Here are the basics on recreational marijuana possession in Eugene, according to the OLCC:

Possession at home according:
You must be 21 or older to legally, possess or consume marijuana
Landlords can restrict possession, consumption and cultivation of marijuana on their properties.
Eight ounces of usable marijuana such as dried leaves or flowers.
One ounce of cannabinoid extracts or concentrates.
16 ounces of cannabinoid product in solid form.
72 ounces of cannabinoid product in liquid form.

Possession in public:

According to the OLCC, a public place is any space where the public has open access—this includes places like highways, streets, schools, parks, front yards, and bar patios.

One ounce of usable marijuana
One ounce of cannabinoid extracts or concentrates.
16 ounces of cannabinoid product in solid form.
72 ounces of cannabinoid product in liquid form.
These limits mean that while consumers can possess up to eight ounces in their home, they can only leave their home with one ounce at a time.

Possession on campus, according to the Dean of Students:
Marijuana in any form is strictly prohibited on campus.
Riding a bike or driving any motor vehicle under the influence of marijuana is prohibited.
You may possess and use marijuana off campus if you are 21 and older.
If students are planning on going to or through campus they are not allowed to possess marijuana.

Cultivation Rules according to the OLCC:
Adults 21 and older are allowed 10 marijuana seeds.
4 mature plants per household—NOT per person.
4 immature plants in a public space for the sake of transportation.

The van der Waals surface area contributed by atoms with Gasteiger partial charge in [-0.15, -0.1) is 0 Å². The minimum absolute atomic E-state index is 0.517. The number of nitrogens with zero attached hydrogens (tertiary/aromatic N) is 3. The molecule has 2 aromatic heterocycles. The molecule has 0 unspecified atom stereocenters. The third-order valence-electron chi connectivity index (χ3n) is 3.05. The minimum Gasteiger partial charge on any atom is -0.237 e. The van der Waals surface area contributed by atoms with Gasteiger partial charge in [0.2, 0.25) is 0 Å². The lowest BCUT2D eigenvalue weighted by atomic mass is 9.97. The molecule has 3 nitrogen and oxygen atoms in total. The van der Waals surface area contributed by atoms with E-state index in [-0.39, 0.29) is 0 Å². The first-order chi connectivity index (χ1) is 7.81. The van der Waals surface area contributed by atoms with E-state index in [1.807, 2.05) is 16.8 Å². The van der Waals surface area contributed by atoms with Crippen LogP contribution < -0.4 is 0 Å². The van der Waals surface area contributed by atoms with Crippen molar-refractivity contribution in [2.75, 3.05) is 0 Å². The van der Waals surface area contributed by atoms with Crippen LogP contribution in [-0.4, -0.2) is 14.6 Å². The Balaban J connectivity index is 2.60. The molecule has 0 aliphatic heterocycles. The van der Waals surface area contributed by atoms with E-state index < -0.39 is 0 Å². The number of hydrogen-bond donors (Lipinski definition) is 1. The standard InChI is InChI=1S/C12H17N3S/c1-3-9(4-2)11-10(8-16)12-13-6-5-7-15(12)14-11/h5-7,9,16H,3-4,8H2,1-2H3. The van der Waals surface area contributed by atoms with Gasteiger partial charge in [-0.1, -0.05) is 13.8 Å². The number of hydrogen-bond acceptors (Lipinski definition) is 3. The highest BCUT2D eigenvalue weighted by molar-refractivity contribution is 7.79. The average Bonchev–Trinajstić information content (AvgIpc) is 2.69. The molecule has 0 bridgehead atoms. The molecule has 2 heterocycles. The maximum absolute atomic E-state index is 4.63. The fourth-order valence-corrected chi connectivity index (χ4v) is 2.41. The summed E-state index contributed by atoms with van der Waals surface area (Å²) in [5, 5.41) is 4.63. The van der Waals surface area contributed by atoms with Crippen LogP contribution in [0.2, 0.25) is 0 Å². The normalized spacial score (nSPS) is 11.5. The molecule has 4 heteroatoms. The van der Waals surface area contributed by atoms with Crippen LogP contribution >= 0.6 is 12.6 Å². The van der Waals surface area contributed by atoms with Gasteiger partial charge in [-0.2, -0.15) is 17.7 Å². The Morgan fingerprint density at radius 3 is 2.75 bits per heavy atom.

Note: While eight ounces may sound like a lot of marijuana, households with four mature plants may easily produce more than that amount come harvest season. Adults in Oregon can give or exchange marijuana to anyone 21 and older so long as no financial compensation is directly or indirectly exchanged, according to the OLCC.

Financial compensation can be seen as any exchange of goods, including: services, tips, admissions, raffles, fundraisers, donations and more.

Places where possession law may vary:
Federal lands
Tribal lands
Leased properties; tenants should ask their landlord.

Transportation:
Consumers must follow all public space possession amounts when transporting marijuana.
It is legal to possess on flights within within the state under public possession limits.
It is not legal to transport marijuana across state lines.
It is only legal to transport one ounce of marijuana at a time.
You can only transport 4 immature marijuana plants at a time.

Consumption
Operating a bicycle or motor vehicle under the influence of marijuana is against the law.
Consumption is restricted to private spaces.
It is illegal to consume marijuana in public places such as parks, streets, schools, front yards etc.